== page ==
Apo ti Gi sti Selini (2013)

  • Eine griechische Neuverfilmung von "Von der Erde zum Mond" als Animationsfilm. Die Informationen waren so auf IMDb gelistet.

    Apo ti Gi sti Selini (2013)

    87 min - Animation | Sci-Fi - 23
    September 2013 (Greece)

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    Angelos Spartalis

    Angelos Spartalis, Jules Verne (novel)

    Manos Vakousis, Alexandros Logothetis, Stratos

    Animation| Sci-Fi




    Release Date:
    23 September 2013 (Greece)

    Also Known As:
    From the Earth to the Moon

    Company Credits
    Production Co:
    Wish You Luck Productions

    87 min

  • “We battled with the project for five years, got our share of
    punches before knocking it out, but now it’s ready,” said Cretan
    filmmaker, writer, painter and engineer Angelos Spartalis,
    when presenting his film on Monday at the Athens International Film

    No stranger to animation, Spartalis has been touring local
    festivals for the past years, presenting films mixing live action and
    collage animation. On his seventh outing, he’s gone all out,
    presenting his first fully animated feature, the country’s first.

    The artwork takes a little getting used to, as it does every time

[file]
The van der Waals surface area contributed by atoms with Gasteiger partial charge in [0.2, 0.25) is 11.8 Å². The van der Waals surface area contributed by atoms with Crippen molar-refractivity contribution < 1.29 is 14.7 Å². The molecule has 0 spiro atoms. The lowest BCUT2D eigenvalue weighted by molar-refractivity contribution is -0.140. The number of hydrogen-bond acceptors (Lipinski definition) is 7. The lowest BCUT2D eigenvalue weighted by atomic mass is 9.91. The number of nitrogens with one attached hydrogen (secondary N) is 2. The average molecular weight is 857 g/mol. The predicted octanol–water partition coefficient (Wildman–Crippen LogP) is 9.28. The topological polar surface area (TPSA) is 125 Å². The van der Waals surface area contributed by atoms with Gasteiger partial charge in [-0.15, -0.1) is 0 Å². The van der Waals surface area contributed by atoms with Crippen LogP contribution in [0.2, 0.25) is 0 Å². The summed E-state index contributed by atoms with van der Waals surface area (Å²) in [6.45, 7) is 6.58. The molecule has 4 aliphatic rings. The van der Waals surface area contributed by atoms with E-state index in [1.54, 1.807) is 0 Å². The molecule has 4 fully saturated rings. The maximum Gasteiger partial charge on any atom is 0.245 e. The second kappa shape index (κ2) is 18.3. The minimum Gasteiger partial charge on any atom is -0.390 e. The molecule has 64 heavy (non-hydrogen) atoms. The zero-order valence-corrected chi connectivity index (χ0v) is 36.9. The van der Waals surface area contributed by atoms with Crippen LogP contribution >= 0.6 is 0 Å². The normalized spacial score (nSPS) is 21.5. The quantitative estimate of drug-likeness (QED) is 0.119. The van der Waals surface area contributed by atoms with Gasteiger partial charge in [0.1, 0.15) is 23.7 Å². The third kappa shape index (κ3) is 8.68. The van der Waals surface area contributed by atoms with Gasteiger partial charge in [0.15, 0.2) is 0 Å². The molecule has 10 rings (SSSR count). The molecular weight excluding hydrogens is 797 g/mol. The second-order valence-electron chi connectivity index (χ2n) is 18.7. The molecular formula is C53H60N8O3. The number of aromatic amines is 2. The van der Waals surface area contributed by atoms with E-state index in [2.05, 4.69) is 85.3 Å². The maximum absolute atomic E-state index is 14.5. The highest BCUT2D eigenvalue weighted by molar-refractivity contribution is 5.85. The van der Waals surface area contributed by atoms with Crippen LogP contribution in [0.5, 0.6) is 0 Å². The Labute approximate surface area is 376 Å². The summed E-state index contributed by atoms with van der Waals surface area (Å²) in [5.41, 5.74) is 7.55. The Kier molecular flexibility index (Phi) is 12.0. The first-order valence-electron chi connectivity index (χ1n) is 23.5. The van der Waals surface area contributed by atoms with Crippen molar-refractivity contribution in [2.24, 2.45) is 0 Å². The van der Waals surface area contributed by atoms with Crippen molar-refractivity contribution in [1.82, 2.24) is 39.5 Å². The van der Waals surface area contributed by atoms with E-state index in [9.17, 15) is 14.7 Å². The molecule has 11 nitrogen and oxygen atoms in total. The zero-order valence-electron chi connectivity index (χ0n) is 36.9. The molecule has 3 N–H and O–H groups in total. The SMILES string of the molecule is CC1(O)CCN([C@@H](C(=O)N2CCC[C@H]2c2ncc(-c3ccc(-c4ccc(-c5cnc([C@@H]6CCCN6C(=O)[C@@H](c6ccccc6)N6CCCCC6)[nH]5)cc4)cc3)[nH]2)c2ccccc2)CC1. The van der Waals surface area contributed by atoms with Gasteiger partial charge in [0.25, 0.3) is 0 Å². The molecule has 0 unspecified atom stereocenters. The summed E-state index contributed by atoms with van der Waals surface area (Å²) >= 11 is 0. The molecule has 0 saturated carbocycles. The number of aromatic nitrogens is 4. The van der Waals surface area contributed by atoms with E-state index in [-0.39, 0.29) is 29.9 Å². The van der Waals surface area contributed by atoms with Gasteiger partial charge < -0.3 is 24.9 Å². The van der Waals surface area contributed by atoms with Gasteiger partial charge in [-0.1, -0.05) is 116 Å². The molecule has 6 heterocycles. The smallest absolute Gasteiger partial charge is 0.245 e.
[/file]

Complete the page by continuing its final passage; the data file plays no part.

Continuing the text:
a Spartalis film hits the screens, but that only allows for the story
    to come forward until one’s eyes clear out enough to appreciate the
    crudeness of the design.

    “The story was asking to be made using collage,” Spartalis
    explains: “Verne’s brave soldiers were very proud to not be in
    one piece, to have had their limbs replaced, have arms ending in
    hooks, jaws made of silver and noses carved out of rubber”.

    His film seems to be a collage itself, with topical cultural
    elements and pop anachronisms spread throughout: the Indians
    Barbicane’s crew speak in ancient Greek, Michel Ardan is
    dressed in a Sgt Peppers’ costume, Van Gogh turns up to paint the
    flag on the space shuttle, and topical dialects are used throughout
    to spice up the dialogue.

    “It’s a Monty Python idea, like in Holy Grail, this
    period comedy that ends with modern-day police cars and fire
    brigades” he notes, explaining that “wiser screenwriters than me
    have avoided turning Verne’s book into a film, because great as it
    may be, everyone’s talking all the time and nothing really happens.
    So we had to figure something out, implement tricks like that to keep
    the audience interested. Let’s hope we nailed it.”